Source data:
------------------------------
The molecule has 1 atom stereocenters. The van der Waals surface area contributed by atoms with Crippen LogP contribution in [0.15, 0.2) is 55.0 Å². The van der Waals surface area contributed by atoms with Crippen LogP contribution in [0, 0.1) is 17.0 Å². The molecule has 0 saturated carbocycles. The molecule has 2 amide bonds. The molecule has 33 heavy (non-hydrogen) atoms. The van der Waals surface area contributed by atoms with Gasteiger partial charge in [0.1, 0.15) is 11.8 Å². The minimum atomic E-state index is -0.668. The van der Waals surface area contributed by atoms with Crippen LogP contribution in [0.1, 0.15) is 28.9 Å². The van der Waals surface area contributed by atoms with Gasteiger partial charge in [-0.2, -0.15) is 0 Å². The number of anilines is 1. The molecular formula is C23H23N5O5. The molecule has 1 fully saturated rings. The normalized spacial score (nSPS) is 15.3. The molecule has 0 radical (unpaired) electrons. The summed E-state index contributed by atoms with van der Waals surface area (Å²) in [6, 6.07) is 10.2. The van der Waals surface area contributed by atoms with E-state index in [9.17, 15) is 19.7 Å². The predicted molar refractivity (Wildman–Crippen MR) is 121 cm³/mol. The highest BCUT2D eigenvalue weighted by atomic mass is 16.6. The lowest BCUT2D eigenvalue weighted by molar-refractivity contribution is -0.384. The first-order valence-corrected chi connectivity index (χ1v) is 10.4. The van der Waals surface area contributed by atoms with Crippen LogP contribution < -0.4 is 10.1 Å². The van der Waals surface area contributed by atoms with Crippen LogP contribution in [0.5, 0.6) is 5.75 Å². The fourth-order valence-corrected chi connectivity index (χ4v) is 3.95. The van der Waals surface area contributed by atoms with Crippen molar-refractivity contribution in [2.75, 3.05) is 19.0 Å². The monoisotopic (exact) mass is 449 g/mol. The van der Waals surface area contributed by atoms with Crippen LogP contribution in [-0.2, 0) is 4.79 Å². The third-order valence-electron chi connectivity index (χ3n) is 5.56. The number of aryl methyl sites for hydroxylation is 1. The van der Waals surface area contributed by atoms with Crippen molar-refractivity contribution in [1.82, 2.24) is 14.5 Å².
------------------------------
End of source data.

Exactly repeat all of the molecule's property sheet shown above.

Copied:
The molecule has 1 atom stereocenters. The van der Waals surface area contributed by atoms with Crippen LogP contribution in [0.15, 0.2) is 55.0 Å². The van der Waals surface area contributed by atoms with Crippen LogP contribution in [0, 0.1) is 17.0 Å². The molecule has 0 saturated carbocycles. The molecule has 2 amide bonds. The molecule has 33 heavy (non-hydrogen) atoms. The van der Waals surface area contributed by atoms with Gasteiger partial charge in [0.1, 0.15) is 11.8 Å². The minimum atomic E-state index is -0.668. The van der Waals surface area contributed by atoms with Crippen LogP contribution in [0.1, 0.15) is 28.9 Å². The van der Waals surface area contributed by atoms with Gasteiger partial charge in [-0.2, -0.15) is 0 Å². The number of anilines is 1. The molecular formula is C23H23N5O5. The molecule has 1 fully saturated rings. The normalized spacial score (nSPS) is 15.3. The molecule has 0 radical (unpaired) electrons. The summed E-state index contributed by atoms with van der Waals surface area (Å²) in [6, 6.07) is 10.2. The van der Waals surface area contributed by atoms with E-state index in [9.17, 15) is 19.7 Å². The predicted molar refractivity (Wildman–Crippen MR) is 121 cm³/mol. The highest BCUT2D eigenvalue weighted by atomic mass is 16.6. The lowest BCUT2D eigenvalue weighted by molar-refractivity contribution is -0.384. The first-order valence-corrected chi connectivity index (χ1v) is 10.4. The van der Waals surface area contributed by atoms with Crippen LogP contribution < -0.4 is 10.1 Å². The van der Waals surface area contributed by atoms with Crippen LogP contribution in [0.5, 0.6) is 5.75 Å². The fourth-order valence-corrected chi connectivity index (χ4v) is 3.95. The van der Waals surface area contributed by atoms with Crippen molar-refractivity contribution in [2.75, 3.05) is 19.0 Å². The monoisotopic (exact) mass is 449 g/mol. The van der Waals surface area contributed by atoms with Crippen LogP contribution in [-0.2, 0) is 4.79 Å². The third-order valence-electron chi connectivity index (χ3n) is 5.56. The number of aryl methyl sites for hydroxylation is 1. The van der Waals surface area contributed by atoms with Crippen molar-refractivity contribution in [1.82, 2.24) is 14.5 Å².